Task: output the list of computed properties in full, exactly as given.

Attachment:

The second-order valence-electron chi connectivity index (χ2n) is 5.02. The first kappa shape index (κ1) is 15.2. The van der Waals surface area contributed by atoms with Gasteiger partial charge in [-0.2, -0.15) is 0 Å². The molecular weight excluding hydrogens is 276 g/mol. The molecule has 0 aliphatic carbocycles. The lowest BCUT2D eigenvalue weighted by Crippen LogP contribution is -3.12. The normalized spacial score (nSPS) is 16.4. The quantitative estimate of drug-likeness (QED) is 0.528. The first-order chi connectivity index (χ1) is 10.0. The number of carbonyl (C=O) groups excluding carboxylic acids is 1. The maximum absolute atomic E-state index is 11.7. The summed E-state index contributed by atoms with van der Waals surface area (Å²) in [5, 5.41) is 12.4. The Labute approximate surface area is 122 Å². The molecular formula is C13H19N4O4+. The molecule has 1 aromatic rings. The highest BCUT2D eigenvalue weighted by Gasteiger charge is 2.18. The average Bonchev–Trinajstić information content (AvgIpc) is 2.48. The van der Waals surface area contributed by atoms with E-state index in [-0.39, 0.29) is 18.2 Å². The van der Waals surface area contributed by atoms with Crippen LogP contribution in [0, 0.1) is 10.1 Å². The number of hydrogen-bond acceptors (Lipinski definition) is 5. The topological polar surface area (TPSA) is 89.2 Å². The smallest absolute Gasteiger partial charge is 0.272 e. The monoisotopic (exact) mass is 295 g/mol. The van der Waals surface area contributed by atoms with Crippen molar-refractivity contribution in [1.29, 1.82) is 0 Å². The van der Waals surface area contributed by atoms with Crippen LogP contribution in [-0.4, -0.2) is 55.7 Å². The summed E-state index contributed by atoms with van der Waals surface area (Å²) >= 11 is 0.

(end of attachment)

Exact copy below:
The second-order valence-electron chi connectivity index (χ2n) is 5.02. The first kappa shape index (κ1) is 15.2. The van der Waals surface area contributed by atoms with Gasteiger partial charge in [-0.2, -0.15) is 0 Å². The molecular weight excluding hydrogens is 276 g/mol. The molecule has 0 aliphatic carbocycles. The lowest BCUT2D eigenvalue weighted by Crippen LogP contribution is -3.12. The normalized spacial score (nSPS) is 16.4. The quantitative estimate of drug-likeness (QED) is 0.528. The first-order chi connectivity index (χ1) is 10.0. The number of carbonyl (C=O) groups excluding carboxylic acids is 1. The maximum absolute atomic E-state index is 11.7. The summed E-state index contributed by atoms with van der Waals surface area (Å²) in [5, 5.41) is 12.4. The Labute approximate surface area is 122 Å². The molecular formula is C13H19N4O4+. The molecule has 1 aromatic rings. The highest BCUT2D eigenvalue weighted by Gasteiger charge is 2.18. The average Bonchev–Trinajstić information content (AvgIpc) is 2.48. The van der Waals surface area contributed by atoms with E-state index in [-0.39, 0.29) is 18.2 Å². The van der Waals surface area contributed by atoms with Crippen LogP contribution in [0, 0.1) is 10.1 Å². The number of hydrogen-bond acceptors (Lipinski definition) is 5. The topological polar surface area (TPSA) is 89.2 Å². The smallest absolute Gasteiger partial charge is 0.272 e. The monoisotopic (exact) mass is 295 g/mol. The van der Waals surface area contributed by atoms with Crippen molar-refractivity contribution in [1.29, 1.82) is 0 Å². The van der Waals surface area contributed by atoms with Crippen LogP contribution in [-0.4, -0.2) is 55.7 Å². The summed E-state index contributed by atoms with van der Waals surface area (Å²) >= 11 is 0.